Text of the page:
Jan Ozer Introduces "Streaming Media 101" Online Course
Streaming Media 101: Technical Onboarding for Streaming Media Professionals is a new online course produced by Streaming Media contributing editor Jan Ozer. The course contains more than 8 hours of video divided into 56 lessons and 14 exercises, with upwards of 40 quizzes. Students who finish all content and pass all quizzes earn a completion certificate. The introductory price is $299, which will increase to $399 on June 1.
In the interview, Ozer said he created the course to help new employees in streaming media-related jobs quickly get up to speed on the terms, technologies, and concepts unique to streaming. He says the course will be equally valuable to employees in companies producing live and VOD content and those producing the tools and services that enable streaming production.
While much of the instruction is contained in lessons, exercises are hands-on videos created with free tools like MediaInfo, Bitrate Viewer, Handbrake, and FFmpeg. As Ozer explained, these exercises walk students through downloading, installing, and using these tools, and performing other fundamental tasks like encoding a file in YouTube and embedding the player into a blog, and broadcasting live via YouTube Live. Exercises introduce students to key tools, reinforce lessons, and demonstrate best practices for encoding and quality control.
Click here for more information on the course.
Eric Schumacher-Rasmussen: Hi, I'm Eric Schumacher-Rasmussen, Editor and VP of streamingmedia.com, and I'm talking to Jan Ozer, one of our longtime contributing editors and a familiar face to anyone who's attended our events. Jan, how are you doing today?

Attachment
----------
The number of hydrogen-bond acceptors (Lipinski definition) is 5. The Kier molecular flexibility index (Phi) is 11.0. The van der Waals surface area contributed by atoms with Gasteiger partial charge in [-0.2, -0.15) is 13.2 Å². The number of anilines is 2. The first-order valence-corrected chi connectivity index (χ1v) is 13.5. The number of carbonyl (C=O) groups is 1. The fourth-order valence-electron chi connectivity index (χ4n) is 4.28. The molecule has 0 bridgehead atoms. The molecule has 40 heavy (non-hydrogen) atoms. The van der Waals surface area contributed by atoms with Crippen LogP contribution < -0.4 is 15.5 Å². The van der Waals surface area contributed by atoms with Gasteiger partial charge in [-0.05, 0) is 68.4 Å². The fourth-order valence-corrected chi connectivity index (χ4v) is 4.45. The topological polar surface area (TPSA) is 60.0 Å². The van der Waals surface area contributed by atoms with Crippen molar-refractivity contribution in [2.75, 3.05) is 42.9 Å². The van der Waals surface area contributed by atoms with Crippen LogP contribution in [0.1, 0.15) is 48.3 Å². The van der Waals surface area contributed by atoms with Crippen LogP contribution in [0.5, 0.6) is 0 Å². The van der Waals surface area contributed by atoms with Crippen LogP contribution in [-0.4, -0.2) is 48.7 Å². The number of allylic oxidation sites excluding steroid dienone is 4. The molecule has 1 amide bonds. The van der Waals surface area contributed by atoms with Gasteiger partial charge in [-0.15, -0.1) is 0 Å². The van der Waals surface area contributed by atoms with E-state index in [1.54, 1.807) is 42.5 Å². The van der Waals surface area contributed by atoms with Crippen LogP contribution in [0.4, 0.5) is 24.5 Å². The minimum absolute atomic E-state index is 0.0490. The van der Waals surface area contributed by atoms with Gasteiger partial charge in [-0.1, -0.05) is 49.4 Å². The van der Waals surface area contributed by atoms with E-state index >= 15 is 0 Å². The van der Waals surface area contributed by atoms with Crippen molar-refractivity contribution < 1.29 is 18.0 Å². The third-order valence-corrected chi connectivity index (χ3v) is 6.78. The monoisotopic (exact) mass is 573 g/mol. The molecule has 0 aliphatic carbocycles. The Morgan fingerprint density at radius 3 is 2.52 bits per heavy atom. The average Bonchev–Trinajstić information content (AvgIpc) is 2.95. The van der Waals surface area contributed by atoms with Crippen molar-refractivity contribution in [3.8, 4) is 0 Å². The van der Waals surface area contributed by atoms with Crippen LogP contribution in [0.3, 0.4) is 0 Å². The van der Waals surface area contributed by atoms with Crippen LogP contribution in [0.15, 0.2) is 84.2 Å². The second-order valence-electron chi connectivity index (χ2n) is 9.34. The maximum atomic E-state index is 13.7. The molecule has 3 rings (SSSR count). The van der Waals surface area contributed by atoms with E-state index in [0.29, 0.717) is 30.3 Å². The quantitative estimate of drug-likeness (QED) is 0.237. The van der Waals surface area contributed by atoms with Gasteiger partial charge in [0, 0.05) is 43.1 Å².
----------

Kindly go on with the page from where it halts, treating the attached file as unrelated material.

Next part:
Jan Ozer: I'm good. How are you, Eric?
Eric Schumacher-Rasmussen: Doing well, all things considered, like all of us. Jan also runs his own website called streaminglearningcenter.com, and he's had a number of courses there over the years. And Jan, you've just started a new course there. Can you tell us just sort of the basics for now, and then we'll dig in a little bit?
Jan Ozer: Okay, the course title is Streaming Media 101 Technical Onboarding for Streaming Media Professionals. It's got about eight hours of video divided up into about 60 lessons, 14 exercises, 43 quizzes, and the introductory price is $299 through June 1.
Eric Schumacher-Rasmussen: All right, so what's the elevator pitch?
Jan Ozer: Elevator pitch? Learn the technical fundamentals necessary to succeed in a streaming media-related job from a trusted source with lots of hands-on instruction so you can quickly apply what you've learned. How's that?
Eric Schumacher-Rasmussen: That's great. That's perfect. Exactly. So talk a little bit about obviously you see a need in the market for something like this, and I see it too. What's the need that you see out there that you're trying to fill with this?
Jan Ozer: I felt like, and I started this course after Streaming Media West in, I guess, last November, and the thought was you need to know a lot about a lot of things to successfully produce either VOD or live video. You need to choose the right codec, use the right encoding parameters. You've got the packaging side, the ABR format selection. You've got the delivery side, CDN, QoS, QoE. You've got the player side, MSE, EME, which player to use. There was no single place that people could go to to get comprehensive instruction on all their subjects, so that's what I tried to put together.